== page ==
The man who helped rebuild New Orleans after Hurricane Katrina is now recreating part of the town centre of Parramatta.
And he is working with an American who believes Parramatta could be transformed into Sydney's version of the hip New York borough of Brooklyn.
Urban planning expert Ed Blakely lives near Parramatta and is attached to the University of Sydney's United States Study Centre.
Professor Blakely was called in by then president George W Bush as "recovery tsar" after Katrina and has now been commissioned by Parramatta City Council to rebuild its central square, Church Street Mall.
He says the task in New Orleans was massive.
"The city fell down. 80 per cent of it was ruined," Professor Blakely said.
"We had to build it from the ground up and that's what we did.
"But I worked on a lot of other cities around the world: San Francisco, some in New York, Moscow, Paris."
Professor Blakely says the process for Parramatta begins immediately and the first thing in the square to go will be a fountain built in 1986 that is popular with the local pigeons but not children.
"Kids can't play in this. If you're going to have a fountain or something it has to be a space where people enjoy," he said.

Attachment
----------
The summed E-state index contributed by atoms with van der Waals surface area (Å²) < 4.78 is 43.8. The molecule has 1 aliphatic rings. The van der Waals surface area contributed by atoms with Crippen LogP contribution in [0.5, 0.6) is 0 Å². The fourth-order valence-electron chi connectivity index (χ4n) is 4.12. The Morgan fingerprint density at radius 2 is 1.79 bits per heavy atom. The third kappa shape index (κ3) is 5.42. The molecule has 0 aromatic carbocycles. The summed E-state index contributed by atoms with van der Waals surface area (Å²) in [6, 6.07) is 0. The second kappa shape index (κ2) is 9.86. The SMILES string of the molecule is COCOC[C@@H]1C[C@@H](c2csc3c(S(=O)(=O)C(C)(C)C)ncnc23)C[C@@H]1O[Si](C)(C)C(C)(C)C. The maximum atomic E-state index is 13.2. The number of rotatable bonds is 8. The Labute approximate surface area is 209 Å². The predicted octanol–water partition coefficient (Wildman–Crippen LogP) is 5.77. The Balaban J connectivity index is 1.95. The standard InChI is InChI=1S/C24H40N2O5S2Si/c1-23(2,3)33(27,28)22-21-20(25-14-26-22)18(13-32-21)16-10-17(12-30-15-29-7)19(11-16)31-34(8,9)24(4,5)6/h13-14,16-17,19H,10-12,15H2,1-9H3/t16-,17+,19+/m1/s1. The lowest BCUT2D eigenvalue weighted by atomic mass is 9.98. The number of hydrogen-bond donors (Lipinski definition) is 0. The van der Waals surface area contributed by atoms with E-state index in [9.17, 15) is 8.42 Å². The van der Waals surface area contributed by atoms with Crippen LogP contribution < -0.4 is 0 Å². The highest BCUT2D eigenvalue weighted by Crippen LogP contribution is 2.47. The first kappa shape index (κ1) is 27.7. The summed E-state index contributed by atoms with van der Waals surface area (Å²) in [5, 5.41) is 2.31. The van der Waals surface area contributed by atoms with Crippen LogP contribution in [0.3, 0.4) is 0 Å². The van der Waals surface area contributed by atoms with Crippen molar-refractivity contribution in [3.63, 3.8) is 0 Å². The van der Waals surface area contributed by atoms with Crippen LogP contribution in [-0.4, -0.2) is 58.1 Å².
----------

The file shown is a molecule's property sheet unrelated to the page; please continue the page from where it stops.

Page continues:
"They could go to see the fish or they want to see the water move or they want to play in it the way kids do.
"Summer's coming up. Kids can't go in there, you wouldn't let your child in there."
Professor Blakely is being joined on the project by urban designer Ethan Kent, who helped transform New York's famous Times Square.
"In Times Square we put out seating, kiosks and cafes and that's created activity that changed the patterns in that space and so you have the opportunity to take that even further here," he said.
"I live in Brooklyn and we're very proud that Brooklyn's a place that has a lot of diversity and is creating a lot of the great culture in the US," Mr Kent said.
"I think Parramatta similarly has that potential to be the heart of the city region, that drives and creates the new generation of culture that's going on here.
"Great squares like this can transform how people see a city, but really how they participate in a city.
"This needs to showcase and draw out all the cultural activity here and bring it together so this really supports and showcases the incredible personality that Parramatta has, with immigrants, the established cultures, the history that's here and create new culture too."
Big and small events will be part of the new square, including during the design process.
"There's a lot of talent in this community, why not display it here?" Professor Blakely said.
"Have talent contests, kids contests and so on. Flower shows, all that kind of stuff can be done now. We don't have to wait until the end of the process."
The square redevelopment is slated for completion by June next year at a cost of up to $2 million.
"We're not going to plan, we're going to do," Professor Blakely said.